Harry Potter: The book that taught me Polish
I've studied Polish mostly from reading and listening to books. The first book I ever read in Polish, was Harry Potter. When I first started to read Harry Potter, I had only been learning Polish for about a year at the University.
While I did enjoy that class (mostly because of the professor) it was basically all grammar, grammar and more grammar. At the end of that year, I couldn't really speak or understand Polish normally.
I started reading the first Harry Potter book in January of 2008. It took me four months to finish it. Honestly, it was extremely difficult and took a lot of commitment. But after finishing that book, I really felt like I spoke Polish. My brain was able to produce and understand Polish automatically!
While the first book took me four months, I managed to read all seven Harry Potter books before the end of that year! Each book was bigger and bigger, but I managed to read each one faster and faster. I read (or rather listened to) the last book in only a couple weeks. My learning accelerated exponentially.
Read more to learn about the method I used!
I originally wrote about this in February of 2008 on my old blog, when I was still actively reading the first book.
First, I read and simply tried to understand from context. Later, I would go back over what I read and look up all the words I didn't know in the dictionary. I created flashcards on the computer for all these words. Everyday I reviewed my flashcards.
(At the time I used a program that I had written myself for the flashcards. I've already stopped maintaining this program and its no longer available on the internet. But it was based on spaced repetition and worked similarly to SuperMemo or Anki -- which is what I would recommend for flashcards now.)
For each Harry Potter that I read, I always bought the paper book and the audio book. For the first book, I didn't use the audio at all. At the time it just scared me -- I thought it was too hard for my level (thinking back, I probably should have tried anyway).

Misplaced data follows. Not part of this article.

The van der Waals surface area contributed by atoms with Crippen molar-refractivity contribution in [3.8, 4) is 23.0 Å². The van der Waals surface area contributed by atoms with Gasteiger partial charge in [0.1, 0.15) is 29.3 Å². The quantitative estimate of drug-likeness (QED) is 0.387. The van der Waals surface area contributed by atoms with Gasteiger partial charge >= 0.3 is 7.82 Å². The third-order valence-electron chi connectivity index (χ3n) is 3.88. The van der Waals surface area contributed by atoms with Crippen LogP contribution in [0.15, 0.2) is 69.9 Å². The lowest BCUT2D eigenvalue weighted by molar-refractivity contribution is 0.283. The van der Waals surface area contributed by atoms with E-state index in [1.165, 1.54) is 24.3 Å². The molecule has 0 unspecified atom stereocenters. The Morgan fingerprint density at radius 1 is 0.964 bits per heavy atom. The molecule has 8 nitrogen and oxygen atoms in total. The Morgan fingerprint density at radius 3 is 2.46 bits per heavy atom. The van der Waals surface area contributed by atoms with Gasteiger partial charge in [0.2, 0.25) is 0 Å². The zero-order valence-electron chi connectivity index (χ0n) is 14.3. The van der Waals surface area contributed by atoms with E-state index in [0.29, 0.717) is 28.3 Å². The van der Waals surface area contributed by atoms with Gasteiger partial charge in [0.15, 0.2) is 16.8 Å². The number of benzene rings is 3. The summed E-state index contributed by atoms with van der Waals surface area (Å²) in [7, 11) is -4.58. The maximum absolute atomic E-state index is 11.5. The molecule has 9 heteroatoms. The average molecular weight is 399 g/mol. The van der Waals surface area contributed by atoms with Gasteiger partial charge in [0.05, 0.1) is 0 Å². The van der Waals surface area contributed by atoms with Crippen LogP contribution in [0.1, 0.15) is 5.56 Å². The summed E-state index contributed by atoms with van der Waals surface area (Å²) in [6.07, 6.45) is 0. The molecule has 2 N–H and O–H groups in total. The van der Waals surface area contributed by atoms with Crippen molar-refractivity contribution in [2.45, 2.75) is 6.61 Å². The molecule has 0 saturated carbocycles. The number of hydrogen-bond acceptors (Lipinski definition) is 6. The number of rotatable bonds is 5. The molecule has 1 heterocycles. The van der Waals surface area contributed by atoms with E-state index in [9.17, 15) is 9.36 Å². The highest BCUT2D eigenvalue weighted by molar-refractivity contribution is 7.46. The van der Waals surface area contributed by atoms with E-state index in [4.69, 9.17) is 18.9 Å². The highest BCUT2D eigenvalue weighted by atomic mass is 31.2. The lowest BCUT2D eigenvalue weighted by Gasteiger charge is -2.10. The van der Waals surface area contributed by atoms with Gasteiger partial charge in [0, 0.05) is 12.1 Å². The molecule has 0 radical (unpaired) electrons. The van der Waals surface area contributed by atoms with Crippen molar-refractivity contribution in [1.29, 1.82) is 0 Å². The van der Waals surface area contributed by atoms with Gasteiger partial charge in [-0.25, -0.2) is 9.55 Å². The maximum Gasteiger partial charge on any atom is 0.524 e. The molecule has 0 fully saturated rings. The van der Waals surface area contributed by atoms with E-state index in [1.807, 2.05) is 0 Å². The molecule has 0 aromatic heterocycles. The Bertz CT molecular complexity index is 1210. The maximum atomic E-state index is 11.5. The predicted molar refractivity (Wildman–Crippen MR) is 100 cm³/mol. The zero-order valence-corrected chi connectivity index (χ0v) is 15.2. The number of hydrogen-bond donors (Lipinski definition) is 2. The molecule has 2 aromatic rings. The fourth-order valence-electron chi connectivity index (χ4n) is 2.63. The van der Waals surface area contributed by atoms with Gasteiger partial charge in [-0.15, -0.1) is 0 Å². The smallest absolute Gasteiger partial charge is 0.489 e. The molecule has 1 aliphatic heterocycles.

With later books I used the audio in various ways. First, I read a section and then listened to it. Later, I tried the reverse, listening then reading. This way I would understand some things on reading that I might have missed when listening.
Ultimately, with the last couple books, I only listened. I maybe opened the paper version a couple times when something was really difficult, but very rarely.
This method was very effective for me. At the beginning of 2008, I couldn't speak or understand Polish in any realistic sense. Of course, I knew some grammar from my course at the University, but that was about it.
By the end of 2008, I spoke pretty good Polish. Not perfectly (I still don't speak perfectly), but pretty good.
In September of 2008, I recorded my first YouTube video in Polish. Take a look for yourself! Of course, I speak a little better now, but I wasn't too terrible even then.
In future posts, I'll talk about why I think this method works.
There were a few problems with my method!
Mainly, it was very time consuming. The time spent reading and listening was fine. In fact, it very enjoyable! I always wanted to know what would happen next in the story.
But I also spent a lot of time searching for words in the dictionary. I had to use several dictionaries (both online and on paper) and frequently it was difficult to find certain words. Writing the flashcards also took quite a bit of time.
This is why created my new project: BiblioBird.com.
It allows you to read and listen to texts in a foreign language. When you don't know a word, click on it to receive a translation in your native language. BiblioBird remembers all the words you clicked on and saves them to a list. Very soon, it will make flashcards out of this list automatically.
At the time of this writing, BiblioBird is still at the very beginning stages. But I have lots of ideas for how to improve it.
Unfortunately, most of the texts are targeted at Polish speakers learning English. There is presently only one text in the system for people learning Polish. I'm working on adding more texts and in the future, users will be able to add texts themselves.
There are a number of other programs similar to BiblioBird. In future posts, I'll discuss the merits of each, but for now here is a list:
- Lingq - Commercial with a limited free option. 12 language: English, Spanish, French, Italian, German, Swedish, Russian, Portuguese, Japanese, Chinese, Korean.
- Lingro - Free. 11 languages: English, Spanish, French, German, Italian, Polish, Portuguese, Swedish, Russian, Dutch, Chinese.
- The Polyglot Project - Free. 5 languages: French, German, Italian, Spanish, English.
Note: This blog post is basically an English translation of a YouTube video I recorded in Polish a couple weeks ago.